Feb 23, 2017

FCC splits over transparency exemption for small internet providers

Democratic FCC Commissioner Mignon Clyburn at Thursday's meeting (Robin Groulx / Axios)

The agenda at Thursday's FCC meeting was met with largely bipartisan agreement. There was an exception: a measure exempting internet carriers with 250,000 or fewer connections from some transparency requirements in the controversial 2015 net neutrality rules. It was approved with support from the commission's two Republicans.

Points of contention: Democratic Commissioner Mignon Clyburn criticized the break from the FCC's initial exemption for providers with 100,000 or fewer connections, and said that the new exemption would aid large companies that own smaller subsidiaries. "If we were to actually conduct an analysis, we would find the claims of burdensome regulation lacking," she said. Clyburn says she tried to find a compromise on the issue prior to the Thursday vote.

What's next: This fight is only a small skirmish in a much larger war as Republicans try to roll back the 2015 net neutrality rules. The question about whether the transparency requirements are necessary at all, Republican Michael O'Rielly noted, "will have to wait for another day in the near future."

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Updates: Cities move to end curfews for George Floyd protests

Text reading "Demilitarize the police" is projected on an army vehicle during a protest over the death of George Floyd in Washington, D.C.. early on Thursday. Photo: Yasin Ozturk/Anadolu Agency via Getty Images

Several cities are ending curfews after the protests over the death of George Floyd and other police-related killings of black people led to fewer arrests and less violence Wednesday night.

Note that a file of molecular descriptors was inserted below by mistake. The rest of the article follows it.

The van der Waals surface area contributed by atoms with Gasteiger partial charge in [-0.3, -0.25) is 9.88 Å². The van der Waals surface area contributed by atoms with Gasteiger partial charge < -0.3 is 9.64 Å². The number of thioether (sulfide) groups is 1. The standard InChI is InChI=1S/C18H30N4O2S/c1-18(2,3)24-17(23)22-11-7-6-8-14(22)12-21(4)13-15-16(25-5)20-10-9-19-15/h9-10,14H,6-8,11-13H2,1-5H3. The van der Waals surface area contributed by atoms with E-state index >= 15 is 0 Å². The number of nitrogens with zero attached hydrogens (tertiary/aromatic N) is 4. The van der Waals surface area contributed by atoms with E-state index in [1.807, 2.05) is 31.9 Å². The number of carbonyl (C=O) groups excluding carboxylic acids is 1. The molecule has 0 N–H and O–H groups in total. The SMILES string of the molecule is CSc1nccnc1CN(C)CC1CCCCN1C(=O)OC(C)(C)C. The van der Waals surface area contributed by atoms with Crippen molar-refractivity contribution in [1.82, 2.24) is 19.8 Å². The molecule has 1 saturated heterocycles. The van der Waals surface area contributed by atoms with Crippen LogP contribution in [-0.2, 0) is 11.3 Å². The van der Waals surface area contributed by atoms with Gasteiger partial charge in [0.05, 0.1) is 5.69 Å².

The latest: Los Angeles and Washington D.C. are the latest to end nightly curfews. Seattle Mayor Jenny Durkan tweeted Wednesday night that "peaceful protests can continue without a curfew, while San Francisco Mayor London Breed tweeted that the city's curfew would end at 5 a.m. Thursday.

Murkowski calls Mattis' Trump criticism "true and honest and necessary and overdue"

Sen. Lisa Murkowski. Photo: Bill Clark/CQ-Roll Call, Inc via Getty Images

Sen. Lisa Murkowski (R-Alaska) said Thursday that she agreed with former Defense Secretary James Mattis' criticism of President Trump, calling it "true and honest and necessary and overdue."

Why it matters: Murkowski, who has signaled her discomfort with the president in the past, also said that she's "struggling" with her support for him in November — a rare full-on rebuke of Trump from a Senate Republican.

Facebook to block ads from state-controlled media entities in the U.S.

Illustration: Rebecca Zisser/Axios

Facebook said Thursday it will begin blocking state-controlled media outlets from buying advertising in the U.S. this summer. It's also rolling out a new set of labels to provide users with transparency around ads and posts from state-controlled outlets. Outlets that feel wrongly labeled can appeal the process.

Why it matters: Nathaniel Gleicher, Facebook's head of security policy, says the company hasn't seen many examples yet of foreign governments using advertising to promote manipulative content to U.S. users, but that the platform is taking this action out of an abundance of caution ahead of the 2020 election.